A self driving car will almost certainly avoid a situation like the ones described well before a human would have and hence would not have to choose.

For example it would slow down as soon as it sees a child close to the road. It will identify and react to the fact that the child starts moving towards the road and act before the situation requires the "drastic" scenarios that we invent.

If for some reason the car has to choose, it can also make the impact/avoidance have the highest chance of not killing the occupant of the vehicle considering how well designed cars are these days and that the speeds involved shouldn't be anything wild like 200mph.

Not to mention a network of cars along with street cameras and sensors would act/work together to resolve as a swarm intelligence so the car ahead or the traffic camera can warn/tell other cars that something they cannot see is a potential hazard. I can go on and on...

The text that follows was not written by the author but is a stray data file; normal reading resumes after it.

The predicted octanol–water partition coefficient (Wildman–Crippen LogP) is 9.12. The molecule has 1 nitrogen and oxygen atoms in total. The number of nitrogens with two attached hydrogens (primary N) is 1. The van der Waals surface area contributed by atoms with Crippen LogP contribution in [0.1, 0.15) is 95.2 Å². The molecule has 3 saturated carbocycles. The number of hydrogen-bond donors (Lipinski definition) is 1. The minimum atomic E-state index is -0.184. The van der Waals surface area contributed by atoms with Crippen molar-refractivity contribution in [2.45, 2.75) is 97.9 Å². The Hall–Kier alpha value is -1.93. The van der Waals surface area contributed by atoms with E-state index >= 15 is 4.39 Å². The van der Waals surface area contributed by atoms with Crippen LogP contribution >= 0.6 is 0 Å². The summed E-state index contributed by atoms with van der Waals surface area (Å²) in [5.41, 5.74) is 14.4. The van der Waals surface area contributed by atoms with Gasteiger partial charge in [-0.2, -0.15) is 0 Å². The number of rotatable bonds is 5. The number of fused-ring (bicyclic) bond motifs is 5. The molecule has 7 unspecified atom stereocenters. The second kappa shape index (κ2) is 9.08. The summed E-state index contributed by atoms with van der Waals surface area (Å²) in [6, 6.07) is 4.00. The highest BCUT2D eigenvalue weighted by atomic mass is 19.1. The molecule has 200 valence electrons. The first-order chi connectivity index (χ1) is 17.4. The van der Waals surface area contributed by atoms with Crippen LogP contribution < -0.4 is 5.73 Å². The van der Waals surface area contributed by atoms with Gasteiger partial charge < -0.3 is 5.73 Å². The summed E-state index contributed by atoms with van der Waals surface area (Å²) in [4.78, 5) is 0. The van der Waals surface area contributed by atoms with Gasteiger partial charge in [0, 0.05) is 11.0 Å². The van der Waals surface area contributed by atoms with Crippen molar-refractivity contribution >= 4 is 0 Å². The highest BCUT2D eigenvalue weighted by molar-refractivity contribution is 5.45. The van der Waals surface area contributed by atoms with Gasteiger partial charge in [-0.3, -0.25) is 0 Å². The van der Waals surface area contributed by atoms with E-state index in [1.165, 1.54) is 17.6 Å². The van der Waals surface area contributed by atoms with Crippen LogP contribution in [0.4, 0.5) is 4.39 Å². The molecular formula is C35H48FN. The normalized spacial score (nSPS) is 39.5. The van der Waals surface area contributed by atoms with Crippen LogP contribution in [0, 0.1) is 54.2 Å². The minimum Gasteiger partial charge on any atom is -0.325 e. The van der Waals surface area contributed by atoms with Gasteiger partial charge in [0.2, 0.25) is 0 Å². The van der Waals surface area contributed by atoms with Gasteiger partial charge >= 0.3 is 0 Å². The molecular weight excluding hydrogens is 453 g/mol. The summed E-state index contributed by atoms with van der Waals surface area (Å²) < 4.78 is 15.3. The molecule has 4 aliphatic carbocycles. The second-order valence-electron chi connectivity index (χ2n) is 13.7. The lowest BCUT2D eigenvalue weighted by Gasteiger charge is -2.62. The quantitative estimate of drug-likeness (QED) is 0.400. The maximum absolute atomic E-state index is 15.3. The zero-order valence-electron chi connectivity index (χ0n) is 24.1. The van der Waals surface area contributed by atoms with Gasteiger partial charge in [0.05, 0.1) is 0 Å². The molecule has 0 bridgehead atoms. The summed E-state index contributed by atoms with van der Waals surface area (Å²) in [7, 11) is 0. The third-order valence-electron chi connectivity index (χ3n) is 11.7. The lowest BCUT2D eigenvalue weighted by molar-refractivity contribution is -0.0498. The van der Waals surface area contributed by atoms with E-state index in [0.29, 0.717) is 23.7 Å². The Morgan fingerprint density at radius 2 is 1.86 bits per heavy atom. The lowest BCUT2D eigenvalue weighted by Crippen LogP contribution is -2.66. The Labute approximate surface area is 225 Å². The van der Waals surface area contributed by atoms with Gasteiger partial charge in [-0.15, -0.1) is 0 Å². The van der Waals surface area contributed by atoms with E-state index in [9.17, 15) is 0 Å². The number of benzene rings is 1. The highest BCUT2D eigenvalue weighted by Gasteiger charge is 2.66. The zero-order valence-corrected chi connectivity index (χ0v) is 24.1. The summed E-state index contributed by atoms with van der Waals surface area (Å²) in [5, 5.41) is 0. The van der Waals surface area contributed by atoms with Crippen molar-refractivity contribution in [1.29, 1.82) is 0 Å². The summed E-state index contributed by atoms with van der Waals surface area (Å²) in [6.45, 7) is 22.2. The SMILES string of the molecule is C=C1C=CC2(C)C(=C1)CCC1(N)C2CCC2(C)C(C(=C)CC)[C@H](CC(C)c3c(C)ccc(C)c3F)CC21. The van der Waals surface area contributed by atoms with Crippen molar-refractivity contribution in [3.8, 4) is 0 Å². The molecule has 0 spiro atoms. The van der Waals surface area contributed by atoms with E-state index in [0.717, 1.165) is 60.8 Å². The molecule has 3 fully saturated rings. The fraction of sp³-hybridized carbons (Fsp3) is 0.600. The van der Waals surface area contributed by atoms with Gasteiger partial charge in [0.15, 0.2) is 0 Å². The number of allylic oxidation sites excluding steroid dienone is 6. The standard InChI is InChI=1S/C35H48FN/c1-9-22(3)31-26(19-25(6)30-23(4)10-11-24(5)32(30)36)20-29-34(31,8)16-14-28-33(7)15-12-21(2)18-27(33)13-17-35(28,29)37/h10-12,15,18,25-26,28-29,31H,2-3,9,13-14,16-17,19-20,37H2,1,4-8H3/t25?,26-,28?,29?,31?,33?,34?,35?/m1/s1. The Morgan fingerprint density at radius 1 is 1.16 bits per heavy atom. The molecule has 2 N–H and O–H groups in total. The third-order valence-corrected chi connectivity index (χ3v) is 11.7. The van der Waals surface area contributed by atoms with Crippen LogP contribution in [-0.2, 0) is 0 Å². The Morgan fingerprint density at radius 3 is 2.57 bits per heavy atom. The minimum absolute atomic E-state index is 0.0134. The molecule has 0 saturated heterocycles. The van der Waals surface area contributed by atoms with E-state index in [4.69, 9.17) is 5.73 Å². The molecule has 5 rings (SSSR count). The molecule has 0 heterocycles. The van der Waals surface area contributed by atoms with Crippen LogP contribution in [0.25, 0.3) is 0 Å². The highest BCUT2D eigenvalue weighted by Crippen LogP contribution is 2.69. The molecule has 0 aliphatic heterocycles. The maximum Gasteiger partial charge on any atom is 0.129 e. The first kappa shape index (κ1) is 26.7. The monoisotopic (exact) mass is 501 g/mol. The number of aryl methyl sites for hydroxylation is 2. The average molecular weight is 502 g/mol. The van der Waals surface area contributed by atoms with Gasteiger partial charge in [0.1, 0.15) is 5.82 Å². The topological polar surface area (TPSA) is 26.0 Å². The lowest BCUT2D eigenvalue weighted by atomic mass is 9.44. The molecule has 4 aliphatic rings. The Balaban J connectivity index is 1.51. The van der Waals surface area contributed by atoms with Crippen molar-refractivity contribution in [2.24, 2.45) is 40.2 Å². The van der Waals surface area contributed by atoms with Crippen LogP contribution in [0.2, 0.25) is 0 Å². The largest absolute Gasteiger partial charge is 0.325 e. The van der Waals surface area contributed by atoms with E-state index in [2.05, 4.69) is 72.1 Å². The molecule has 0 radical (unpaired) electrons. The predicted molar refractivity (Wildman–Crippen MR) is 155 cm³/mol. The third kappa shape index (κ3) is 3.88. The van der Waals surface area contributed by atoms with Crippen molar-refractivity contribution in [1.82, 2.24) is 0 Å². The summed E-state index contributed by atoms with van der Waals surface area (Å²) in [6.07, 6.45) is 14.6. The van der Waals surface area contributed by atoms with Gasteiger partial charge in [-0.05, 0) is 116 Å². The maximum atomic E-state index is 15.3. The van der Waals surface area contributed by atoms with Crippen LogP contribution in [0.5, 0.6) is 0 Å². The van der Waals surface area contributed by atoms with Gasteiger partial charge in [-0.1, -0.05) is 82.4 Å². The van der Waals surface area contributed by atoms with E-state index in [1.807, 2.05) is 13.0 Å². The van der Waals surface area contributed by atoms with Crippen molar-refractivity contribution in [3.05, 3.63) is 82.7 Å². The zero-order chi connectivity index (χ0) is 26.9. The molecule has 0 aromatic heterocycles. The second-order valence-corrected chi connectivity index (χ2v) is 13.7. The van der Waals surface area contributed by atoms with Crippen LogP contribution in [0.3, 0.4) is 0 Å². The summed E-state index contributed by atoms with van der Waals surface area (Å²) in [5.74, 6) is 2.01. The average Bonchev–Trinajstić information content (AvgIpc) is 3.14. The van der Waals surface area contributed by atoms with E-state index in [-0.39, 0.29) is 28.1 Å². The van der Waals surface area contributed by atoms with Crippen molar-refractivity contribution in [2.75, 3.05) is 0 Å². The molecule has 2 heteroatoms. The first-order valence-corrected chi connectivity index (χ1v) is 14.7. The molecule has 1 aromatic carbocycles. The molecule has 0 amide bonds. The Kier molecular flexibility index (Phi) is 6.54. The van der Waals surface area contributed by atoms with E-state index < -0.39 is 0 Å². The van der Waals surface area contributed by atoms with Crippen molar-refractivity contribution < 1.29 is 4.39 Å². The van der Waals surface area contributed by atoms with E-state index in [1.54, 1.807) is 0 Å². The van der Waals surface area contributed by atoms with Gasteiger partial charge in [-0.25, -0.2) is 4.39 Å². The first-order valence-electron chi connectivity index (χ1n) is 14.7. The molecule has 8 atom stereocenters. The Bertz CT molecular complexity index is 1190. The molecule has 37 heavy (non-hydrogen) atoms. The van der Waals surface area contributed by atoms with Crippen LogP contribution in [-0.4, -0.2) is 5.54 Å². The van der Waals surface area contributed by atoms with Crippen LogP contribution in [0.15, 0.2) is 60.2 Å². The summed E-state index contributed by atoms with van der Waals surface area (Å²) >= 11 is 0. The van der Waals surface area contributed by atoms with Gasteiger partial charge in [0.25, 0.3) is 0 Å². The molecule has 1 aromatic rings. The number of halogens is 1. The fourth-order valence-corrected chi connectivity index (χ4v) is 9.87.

In my opinion, the bottom line is a self driving car will not road rage, drive at dangerous speeds in a residential area, get tired and fall asleep, text and drive or drink and drive, etc... I cannot wait.

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The core issue with this question rests in probability. Specifically:

What if a kid is crossing the street and avoiding it would kill the driver?

How does the AI know for certain that avoiding it would kill the driver?

and certainty rears its head re: